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Aging patients that may need a certain level of care (but are themselves still able to perform some daily tasks at home) may choose to stay in assisted living communities. Assisted living facilities provide care to elderly who do not need constant care, only assistance.

Nurses and healthcare professionals in assisted living facilities offer 24-hour supervision and primary medical care to their elder patients. As the demand for nurses in the healthcare services continues to develop, the assisted living facilities also experience shortages in nurses.

Demand for assisted living nurses

Due to the worldwide shortage of nurses, many assisted living facilities are also facing a shortage in the healthcare staff. In addition, it is said that by 2050, there will be 15,000,000 elders who will need long term care in the United States. Elder care remains as one of the fastest-growing industries in the United States, as it is predicted that there will be 1.2 million job openings by 2025 in the said industry. The high demand for nurses in assisted living facilities makes the career an excellent pathway for aspiring nurses.

Responsibilities and duties of assisted living nurses

Unlike the nurses in skilled nursing facilities who provide a higher level of care, nurses in assisted living facilities provide basic healthcare to the elders. They have many roles, some of which include the following:

Assist residents with daily tasks

In an assisted living facility, nurses help disabled or physically challenged elders with their daily activities, which include bathing and dressing up.

Ensure that residents acquire overall wellness

Nurses in the facility create and initiate wellness programs that help the elders stay active and healthy. They also understand the daily challenges that the residents face; therefore, they try to keep a supportive and uplifting environment, to improve the spiritual well-being of each elder patient. In addition, exercises involving physical therapy and rehabilitation are implemented by the healthcare staff for the residents.

Provide basic healthcare

Assisted living nurses constantly manage the pain and observe any side effects of the residents towards administered medications.  They also provide quality nursing care to these patients, by ensuring that their medications are properly administered and that the residents are taking their medicine. They also assess and monitor the health status of residents, and they manage the total care by preparing IVs, drawing blood, giving injections, and ensuring that their vital signs are stable.

Render specialized care

Nurses do more than just help the residents accomplish their daily tasks; they also provide specialized care for patients in the facility. Nurses aid elders who have Alzheimer’s disease, dementia, or similar types of disorders, with memory care. They also assist the residents with pain management,  psychological care, and general support during meals and gatherings. Nurses also interact and build relationships with the residents to provide the optimum care for their needs, and to be able to fully observe them, in case of any minor health complications.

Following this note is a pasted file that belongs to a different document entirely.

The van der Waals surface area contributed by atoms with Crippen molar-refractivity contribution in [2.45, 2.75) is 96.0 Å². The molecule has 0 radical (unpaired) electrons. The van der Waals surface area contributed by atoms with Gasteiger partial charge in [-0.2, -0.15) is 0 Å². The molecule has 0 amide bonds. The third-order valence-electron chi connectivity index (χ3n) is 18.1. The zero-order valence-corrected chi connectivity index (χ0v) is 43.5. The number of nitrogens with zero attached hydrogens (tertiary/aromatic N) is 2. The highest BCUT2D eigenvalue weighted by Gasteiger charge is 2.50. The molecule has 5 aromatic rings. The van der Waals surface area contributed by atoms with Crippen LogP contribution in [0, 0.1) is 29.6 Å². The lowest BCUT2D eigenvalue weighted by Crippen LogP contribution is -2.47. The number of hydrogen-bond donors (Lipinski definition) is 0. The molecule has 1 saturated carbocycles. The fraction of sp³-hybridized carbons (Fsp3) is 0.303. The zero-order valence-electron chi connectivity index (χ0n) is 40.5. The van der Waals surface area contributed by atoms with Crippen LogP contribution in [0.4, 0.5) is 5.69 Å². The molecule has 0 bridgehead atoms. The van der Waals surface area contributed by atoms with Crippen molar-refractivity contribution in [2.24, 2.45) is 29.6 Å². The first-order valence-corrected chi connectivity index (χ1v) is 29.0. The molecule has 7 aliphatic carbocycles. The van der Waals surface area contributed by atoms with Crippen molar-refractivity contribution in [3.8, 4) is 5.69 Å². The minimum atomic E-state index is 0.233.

Contact residents’ families

Nurses in the facility are responsible for interacting with the families of the residents, and informing them of any changes in their health or care plan.  

Alternate career pathways

Registered nurses (RN) and licensed practical nurses (LPN) are types of nurses that work in assisted living facilities. You may choose to take alternative career pathways by taking further studies to become a midwife, neonatal nurse, health visitor, or district/practice nurse. To become a director of nursing in the facility, you must also take up management. You may also choose to acquire a specialization through obtaining an MSN degree to become an advanced nurse practitioner or clinical nurse specialist, or a nurse consultant. The responsibilities of each nurse career greatly varies from one another, so it is important for you to properly choose which nursing career you hope to enter.


Due to the aging populations, assisted living nurses are highly needed nowadays. Assisted living nurses do more than just assist the residents with their daily activities, they also provide nursing care to the patients and aid in providing them with medication. They also overlook and create medication programs, wellness programs, and individual resident service plans to ensure that the residents are comfortable and healthy. They continuously check on the residents and communicate with their family members regarding the health and needs of the resident. They always make sure that the environment in the facility is one that is supportive and focused so that the residents feel a sense of purpose everyday.

Indeed, being an assisted living nurse is a difficult but rewarding career, where you will be able to help individuals live longer and with better quality. 

Find open healthcare jobs on medpath here.

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